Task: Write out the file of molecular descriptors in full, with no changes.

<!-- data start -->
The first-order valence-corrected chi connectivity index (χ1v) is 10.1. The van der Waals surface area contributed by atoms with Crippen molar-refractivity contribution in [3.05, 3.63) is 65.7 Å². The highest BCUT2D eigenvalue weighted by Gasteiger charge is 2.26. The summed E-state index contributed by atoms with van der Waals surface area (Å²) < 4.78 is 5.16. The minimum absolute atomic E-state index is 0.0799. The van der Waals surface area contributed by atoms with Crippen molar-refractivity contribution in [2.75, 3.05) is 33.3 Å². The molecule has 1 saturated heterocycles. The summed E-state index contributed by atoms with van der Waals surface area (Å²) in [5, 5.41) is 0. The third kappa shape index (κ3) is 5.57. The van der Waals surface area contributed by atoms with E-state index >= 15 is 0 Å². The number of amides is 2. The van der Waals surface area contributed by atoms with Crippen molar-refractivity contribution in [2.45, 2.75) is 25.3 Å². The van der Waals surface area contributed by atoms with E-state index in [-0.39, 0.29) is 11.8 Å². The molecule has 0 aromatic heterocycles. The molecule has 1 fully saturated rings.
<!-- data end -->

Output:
The first-order valence-corrected chi connectivity index (χ1v) is 10.1. The van der Waals surface area contributed by atoms with Crippen molar-refractivity contribution in [3.05, 3.63) is 65.7 Å². The highest BCUT2D eigenvalue weighted by Gasteiger charge is 2.26. The summed E-state index contributed by atoms with van der Waals surface area (Å²) < 4.78 is 5.16. The minimum absolute atomic E-state index is 0.0799. The van der Waals surface area contributed by atoms with Crippen molar-refractivity contribution in [2.75, 3.05) is 33.3 Å². The molecule has 1 saturated heterocycles. The summed E-state index contributed by atoms with van der Waals surface area (Å²) in [5, 5.41) is 0. The third kappa shape index (κ3) is 5.57. The van der Waals surface area contributed by atoms with E-state index >= 15 is 0 Å². The number of amides is 2. The van der Waals surface area contributed by atoms with Crippen molar-refractivity contribution in [2.45, 2.75) is 25.3 Å². The van der Waals surface area contributed by atoms with E-state index in [-0.39, 0.29) is 11.8 Å². The molecule has 0 aromatic heterocycles. The molecule has 1 fully saturated rings.